By that point, Bomber Crew had trained me out of caring about my crew. At first, I had diligently kept track of my recruits. Though they are completely customisable, each one is assigned a little information – a simple gesture that lends a real sense of a diverse group of ordinary people pitching in. For example, Bridget MacKay, my first engineer, had just slightly more survivability if the plane went down in some remote part of Europe because she had previously been a hiker. Two of my other beginner recruits were both greengrocers and I was able to spin a tale to myself about how they had known each other before the war, and had signed up together.
But early on, my squads had such a high turnover rate that I stopped even recognising them. Over and over, my plane would go down, some crew members dying instantly, others losing or winning a dice roll that balanced their survival gear against the likelihood of going missing in action. The main menu has the option of viewing a memorial wall, which would have been touching were it not full of completely unfamiliar names.
Instead, I got attached to my planes. Even though they could be destroyed, a new plane would be provided with similar levels of upgrades. (Though not exactly the same – I also never fully understood what carried over and why.) I painted each new bomber a different colour to distinguish it from its destroyed peers, dabbling occasionally in the many options for art on the nose, wings, and fuselage.
Grinding to make my planes better did become satisfying, especially once I finally managed to last more than a few missions at a time without a total disaster. But I remained unattached to the crew. After many hours, I got an achievement for someone flying thirty successful missions, but I wasn’t sure who it was. Two missions later, I completed the fifth critical quest, and lost my plane and everyone on board in the process. It didn’t mean much to me.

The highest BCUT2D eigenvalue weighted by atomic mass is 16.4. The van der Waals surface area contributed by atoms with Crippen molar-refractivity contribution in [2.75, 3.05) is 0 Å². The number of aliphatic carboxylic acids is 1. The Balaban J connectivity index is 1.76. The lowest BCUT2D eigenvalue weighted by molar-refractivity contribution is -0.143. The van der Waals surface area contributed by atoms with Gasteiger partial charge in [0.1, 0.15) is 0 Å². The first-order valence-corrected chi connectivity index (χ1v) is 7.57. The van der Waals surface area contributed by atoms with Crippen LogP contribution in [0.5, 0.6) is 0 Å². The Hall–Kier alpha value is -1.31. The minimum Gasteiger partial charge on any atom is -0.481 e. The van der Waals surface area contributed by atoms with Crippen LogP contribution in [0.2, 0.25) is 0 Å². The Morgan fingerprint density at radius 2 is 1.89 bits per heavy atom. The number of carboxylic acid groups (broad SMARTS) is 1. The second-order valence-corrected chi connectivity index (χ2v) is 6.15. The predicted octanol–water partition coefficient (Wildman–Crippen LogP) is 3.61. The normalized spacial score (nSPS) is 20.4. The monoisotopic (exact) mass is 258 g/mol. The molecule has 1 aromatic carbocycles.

And so I came to the final critical mission. As I expected, we went down over Berlin. Almost every member of the crew was either already dead or killed in the crash. But a single spinning wheel appeared: my pilot, Margaret Marshall, had a 9 to 100 chance of making it home.
At the end of the game, there’s a parade, with confetti raining down. Margaret stood, head bowed, opposite a clutch of cheering NPCs. She looked distraught: the war was over, but at what cost?
I felt like this was the story I had been hoping for, and yet I was mostly still confused. I didn’t know exactly what had caused the crash, or why only Margaret had been given the dice roll to survive. I knew what gear I had given her to have that small chance of making it, but not exactly why it had been so likely that she wouldn’t.
In short, it felt like a microcosm of the game’s missed opportunities. Once you figure out its mechanics, Bomber Crew can be a compelling cycle of intense missions and calmer, methodical decisions about upgrades. But its steep initial learning curve undermines the potential for emergent storytelling. Had I understood more of the game, and done so earlier; had it capitalised on my willingness to become attached rather than encouraging me to treat my crew as expendable, my experience might have been full of Margarets. As it is, she’s the only one I’ll really remember.